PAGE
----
Dominating digital shelves, first in the basket: why Chobani is piling into retailer media
As yoghurt companies go, Chobani is big, roaring from nowhere to a 20 per cent market share in less than a decade. For the last couple of years, it has been investing heavily in retail media via Woolworth's Cartology unit. General Manager of Growth, Olivia Dickinson, says there are four reasons why – and she thinks the retailer media companies are only just getting started.
What you need to know:
- Chobani is one of the largest yoghurt brands in Australia.
- It is increasingly spending with Cartology, Woolworths’ retail media business.
- There are four reasons why: larger shopper baskets online, more supermarket loyalty online, basket “stickiness” and more last minute impulse buys.
- "We want to be first in those baskets." – GM of Growth, Olivia Dickinson.
[Retailers] are essentially on a big data gold mine – and I think we're just seeing them get started.
Ten years ago, no-one in Australia had heard of Chobani. Now, one in five Australians eat its yoghurt every month – an “astonishingly large growth” trajectory, per Roy Morgan analysis.
In recent years, the brand has ploughed into retail media in a big way. And there are four key facts and figures that Olivia Dickinson, Chobani’s General Manager of Growth, says have driven the global yoghurt enterprise’s substantial push.
While not a small company – posting revenues of $188 million in Australia last year, according to a financial report posted with the Australian Securities and Investments Commission – Chobani has been consistently named alongside global giants Nestlé, Unilever and Reckitt Benckiser as a brand on the forefront of retail media adoption and innovation in Australia.
First, the average online basket size at Coles and Woolworths is 2.2 times the average in-store, according to IRi panel research. People buy bigger, heavier items they would prefer not to carry around in-store.
Second, the same IRi research shows, crucially, that while 91 per cent of Australians “cross shop” in the two major supermarkets in-store, just 22 per cent shop at both Coles and Woolworths online. Loyalty is much more pronounced in online stores.
Third, research in the US has shown 75 per cent of repeat online shoppers start in their previous basket, known as basket “stickiness”, making it more difficult for new brands to be “discovered” at the shelf on the website.
“As people start to move online, we want to be in those first baskets,” Dickinson says.
“It suggests that there is this stickiness that, once someone shops online, they’re more likely to repeat that order.”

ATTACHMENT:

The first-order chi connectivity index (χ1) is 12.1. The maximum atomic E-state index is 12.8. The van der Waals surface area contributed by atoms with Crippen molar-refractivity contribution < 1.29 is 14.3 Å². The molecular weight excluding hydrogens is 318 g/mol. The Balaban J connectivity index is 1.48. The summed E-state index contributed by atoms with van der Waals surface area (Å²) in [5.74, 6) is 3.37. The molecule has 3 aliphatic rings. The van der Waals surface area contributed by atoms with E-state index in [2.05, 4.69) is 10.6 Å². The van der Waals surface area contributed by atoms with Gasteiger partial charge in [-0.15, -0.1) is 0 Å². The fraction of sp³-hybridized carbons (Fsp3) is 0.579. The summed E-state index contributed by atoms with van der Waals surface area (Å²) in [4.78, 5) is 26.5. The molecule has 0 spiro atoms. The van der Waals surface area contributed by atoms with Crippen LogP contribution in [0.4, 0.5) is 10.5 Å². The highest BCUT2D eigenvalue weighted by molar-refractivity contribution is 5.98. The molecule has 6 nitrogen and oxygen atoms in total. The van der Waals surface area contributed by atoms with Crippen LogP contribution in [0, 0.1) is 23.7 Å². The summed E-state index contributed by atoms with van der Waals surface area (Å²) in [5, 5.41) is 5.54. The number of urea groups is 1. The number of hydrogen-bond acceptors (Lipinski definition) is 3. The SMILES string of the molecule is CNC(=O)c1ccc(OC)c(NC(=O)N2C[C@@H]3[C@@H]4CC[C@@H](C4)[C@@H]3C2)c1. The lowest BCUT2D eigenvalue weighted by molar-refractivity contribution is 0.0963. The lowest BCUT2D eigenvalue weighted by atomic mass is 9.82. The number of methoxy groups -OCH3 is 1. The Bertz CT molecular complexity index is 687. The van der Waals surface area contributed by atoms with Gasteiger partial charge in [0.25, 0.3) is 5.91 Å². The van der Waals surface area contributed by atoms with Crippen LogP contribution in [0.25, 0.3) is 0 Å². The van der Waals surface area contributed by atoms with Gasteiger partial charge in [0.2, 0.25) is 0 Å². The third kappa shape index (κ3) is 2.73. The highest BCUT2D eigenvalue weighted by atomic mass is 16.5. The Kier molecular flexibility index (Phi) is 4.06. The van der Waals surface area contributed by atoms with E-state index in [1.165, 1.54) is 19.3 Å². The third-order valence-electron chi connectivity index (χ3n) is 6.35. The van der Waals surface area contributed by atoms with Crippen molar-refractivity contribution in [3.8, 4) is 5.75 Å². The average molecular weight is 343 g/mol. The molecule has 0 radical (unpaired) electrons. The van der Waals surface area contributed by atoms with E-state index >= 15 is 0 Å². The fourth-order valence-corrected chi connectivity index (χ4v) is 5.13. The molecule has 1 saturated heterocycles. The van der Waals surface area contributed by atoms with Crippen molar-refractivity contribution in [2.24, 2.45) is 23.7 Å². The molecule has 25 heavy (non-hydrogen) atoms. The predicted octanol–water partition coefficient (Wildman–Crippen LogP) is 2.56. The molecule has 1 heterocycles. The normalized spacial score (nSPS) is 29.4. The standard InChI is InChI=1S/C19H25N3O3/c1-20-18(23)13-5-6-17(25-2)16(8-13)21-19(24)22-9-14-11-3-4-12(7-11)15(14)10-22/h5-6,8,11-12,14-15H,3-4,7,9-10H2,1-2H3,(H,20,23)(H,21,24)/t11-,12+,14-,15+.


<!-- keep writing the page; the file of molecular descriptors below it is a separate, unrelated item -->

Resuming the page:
Finally, as Woolworths Group CEO Brad Banducci told investors in May, almost half – 48 per cent – of online shoppers add a minimum of three extra items using their “have you forgotten” function at the end of their online grocery journey.
Those are four powerful incentives to dedicate resources to retail media, both from the brand side and the position of the retailers.
Per Dickinson: “[Retailers] are essentially on a big data gold mine – and I think we're just seeing them get started.”
Brands like Chobani have deep, long-held relationships with supermarkets, and in Australia it’s no different. But the quality of data retailers control adds an element of confidence for marketers, who’ve had to piece together answers from “fragmented” spend data.
“Woolworths has always sold media. I guess the more recent shifts just mean they've advanced their offerings and what they do,” Dickinson says.
“Historically, it was one of the early challenges when I started in this business, trying to work out how do we marry our marketing efforts and our advertising with what's happening with brick-and-mortar in-store. And we still leverage third-party data as a brand.
“We still buy media above the line, below the line and have ways to access insights to try and measure that. But it has been extremely fragmented and challenging to stitch it all together.
“What we're finding now with Cartology is that is all shifting. They have the ability to link all of that together and provide that value to suppliers.”
Last week, Mi3 reported that Cartology now has the ability to buy and place ads on the open web – i.e. off its own assets. Earlier, US-based media ecologist Jack Myers stated he believed retailer-owned media would outstrip Google and Facebook in terms of growth – and eat everybody's lunch in the process.
This is an edited excerpt from a detailed picture of Australia’s retail media market Mi3 will publish in July.
The lack of talent isn’t going to improve in the short-term – it’s global and people aren’t going to flood in from overseas any time soon. That means employers have to take a different approach to hiring and retention, says Atomic 212° Head of Strategy, Asier Carazo. Here’s how the firm hired two strategists that it might not normally have considered – and who are now knocking it out of the park.
Curated marketplaces: How marketers can reach culturally diverse audiences – at scale – without Facebook or Google
Brands say they want to spend their ad dollars in diverse environments, but often just wind up going with the easy tech of Google and Facebook. Ironically, good tech is the answer to the Big Tech problem, Xandr’s Erika Blakslee writes. Reaching diverse audiences on niche publications – that need support – used to need individual relationships, but a curated digital marketplace has changed that, and brands can measure the diversity of their media spend and benchmark it.